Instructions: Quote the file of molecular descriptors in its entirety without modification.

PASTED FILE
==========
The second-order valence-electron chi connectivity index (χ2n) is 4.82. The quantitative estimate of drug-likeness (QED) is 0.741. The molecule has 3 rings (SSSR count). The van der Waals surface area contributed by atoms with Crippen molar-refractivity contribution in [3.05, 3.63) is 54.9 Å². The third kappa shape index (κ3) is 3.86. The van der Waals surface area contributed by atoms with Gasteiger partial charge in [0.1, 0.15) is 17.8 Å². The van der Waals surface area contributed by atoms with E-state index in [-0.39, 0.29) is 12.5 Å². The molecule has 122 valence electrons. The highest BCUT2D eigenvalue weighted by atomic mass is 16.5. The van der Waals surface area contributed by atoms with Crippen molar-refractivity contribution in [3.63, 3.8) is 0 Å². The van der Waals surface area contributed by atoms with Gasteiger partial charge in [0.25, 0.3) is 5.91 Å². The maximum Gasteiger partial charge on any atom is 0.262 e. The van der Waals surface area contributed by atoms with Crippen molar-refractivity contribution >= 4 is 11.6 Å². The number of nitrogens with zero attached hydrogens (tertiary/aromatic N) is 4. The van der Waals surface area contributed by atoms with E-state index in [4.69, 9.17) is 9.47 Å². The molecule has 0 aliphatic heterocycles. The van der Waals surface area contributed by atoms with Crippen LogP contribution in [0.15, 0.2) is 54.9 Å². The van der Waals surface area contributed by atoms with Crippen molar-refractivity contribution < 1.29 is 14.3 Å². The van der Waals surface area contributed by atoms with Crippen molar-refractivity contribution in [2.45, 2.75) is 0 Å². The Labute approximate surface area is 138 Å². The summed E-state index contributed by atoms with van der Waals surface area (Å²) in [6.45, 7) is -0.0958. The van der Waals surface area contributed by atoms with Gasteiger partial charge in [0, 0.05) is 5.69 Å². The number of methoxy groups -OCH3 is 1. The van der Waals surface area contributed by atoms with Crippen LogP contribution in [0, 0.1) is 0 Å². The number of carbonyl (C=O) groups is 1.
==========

The second-order valence-electron chi connectivity index (χ2n) is 4.82. The quantitative estimate of drug-likeness (QED) is 0.741. The molecule has 3 rings (SSSR count). The van der Waals surface area contributed by atoms with Crippen molar-refractivity contribution in [3.05, 3.63) is 54.9 Å². The third kappa shape index (κ3) is 3.86. The van der Waals surface area contributed by atoms with Gasteiger partial charge in [0.1, 0.15) is 17.8 Å². The van der Waals surface area contributed by atoms with E-state index in [-0.39, 0.29) is 12.5 Å². The molecule has 122 valence electrons. The highest BCUT2D eigenvalue weighted by atomic mass is 16.5. The van der Waals surface area contributed by atoms with Crippen molar-refractivity contribution in [3.63, 3.8) is 0 Å². The van der Waals surface area contributed by atoms with Gasteiger partial charge in [0.25, 0.3) is 5.91 Å². The maximum Gasteiger partial charge on any atom is 0.262 e. The van der Waals surface area contributed by atoms with Crippen molar-refractivity contribution >= 4 is 11.6 Å². The number of nitrogens with zero attached hydrogens (tertiary/aromatic N) is 4. The van der Waals surface area contributed by atoms with E-state index in [4.69, 9.17) is 9.47 Å². The molecule has 0 aliphatic heterocycles. The van der Waals surface area contributed by atoms with Crippen LogP contribution in [0.15, 0.2) is 54.9 Å². The van der Waals surface area contributed by atoms with Crippen molar-refractivity contribution < 1.29 is 14.3 Å². The van der Waals surface area contributed by atoms with Crippen molar-refractivity contribution in [2.45, 2.75) is 0 Å². The Labute approximate surface area is 138 Å². The summed E-state index contributed by atoms with van der Waals surface area (Å²) in [6.45, 7) is -0.0958. The van der Waals surface area contributed by atoms with Gasteiger partial charge in [0, 0.05) is 5.69 Å². The number of methoxy groups -OCH3 is 1. The van der Waals surface area contributed by atoms with Crippen LogP contribution in [0, 0.1) is 0 Å². The number of carbonyl (C=O) groups is 1.